Latest rankings: The table ranks each of the ten U.S. industrial sector iShares (ETFs) by Sabrient’s proprietary Outlook Score, which employs a forward-looking, fundamentals-based, quantitative algorithm to create a bottom-up composite profile of the constituent stocks within the ETF. In addition, the table also shows Sabrient’s proprietary Bull Score and Bear Score for each ETF.
High Bull score indicates that stocks within the ETF have tended recently toward relative outperformance during particularly strong market periods, while a high Bear score indicates that stocks within the ETF have tended to hold up relatively well during particularly weak market periods. Bull and Bear are backward-looking indicators of recent sentiment trend.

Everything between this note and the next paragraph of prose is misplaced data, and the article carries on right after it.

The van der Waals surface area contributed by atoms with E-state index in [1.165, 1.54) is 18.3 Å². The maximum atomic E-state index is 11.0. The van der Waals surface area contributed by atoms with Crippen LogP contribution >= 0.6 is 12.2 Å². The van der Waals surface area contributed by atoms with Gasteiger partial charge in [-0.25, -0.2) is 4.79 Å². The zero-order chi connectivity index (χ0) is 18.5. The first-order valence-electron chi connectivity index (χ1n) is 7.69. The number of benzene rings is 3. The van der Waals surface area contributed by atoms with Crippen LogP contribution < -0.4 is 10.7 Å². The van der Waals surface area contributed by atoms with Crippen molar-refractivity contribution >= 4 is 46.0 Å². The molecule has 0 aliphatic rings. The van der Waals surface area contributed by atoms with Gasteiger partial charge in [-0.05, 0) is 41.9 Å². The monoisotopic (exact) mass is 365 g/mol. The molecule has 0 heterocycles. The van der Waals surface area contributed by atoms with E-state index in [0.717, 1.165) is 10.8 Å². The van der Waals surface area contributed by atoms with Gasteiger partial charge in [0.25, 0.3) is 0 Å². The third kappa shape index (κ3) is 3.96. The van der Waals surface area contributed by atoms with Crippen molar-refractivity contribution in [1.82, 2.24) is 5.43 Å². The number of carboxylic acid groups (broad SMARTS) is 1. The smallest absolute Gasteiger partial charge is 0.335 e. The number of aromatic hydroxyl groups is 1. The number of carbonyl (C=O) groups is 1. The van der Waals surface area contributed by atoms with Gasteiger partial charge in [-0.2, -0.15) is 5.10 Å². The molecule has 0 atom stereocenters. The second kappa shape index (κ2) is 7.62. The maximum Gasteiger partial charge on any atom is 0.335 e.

As a group, these three scores can be quite helpful for positioning a portfolio for a given set of anticipated market conditions.
Here are some observations about Sabrient’s latest SectorCast ETF scores.
1. No changes at the top. Healthcare (IYH) and Technology (IYW) iShares continue to hold the top two spots, with Outlook scores of 72 and 65, respectively. However, their scores have been gradually falling … but so have all the other sectors. Stocks within IYH continue to get a lot of analyst support. IYW sports the best return ratios.
4. Consumer Services (IYC) stays in the bottom two along with perennial bottom-dweller Telecom (IYZ). Stocks within IYC and IYZ are saddled with high projected P/Es and low analyst support. Utilities (IDU) has managed to stay above the bottom two due to its support among analysts. Although its projected growth rate is low, few analysts have been downgrading expectations.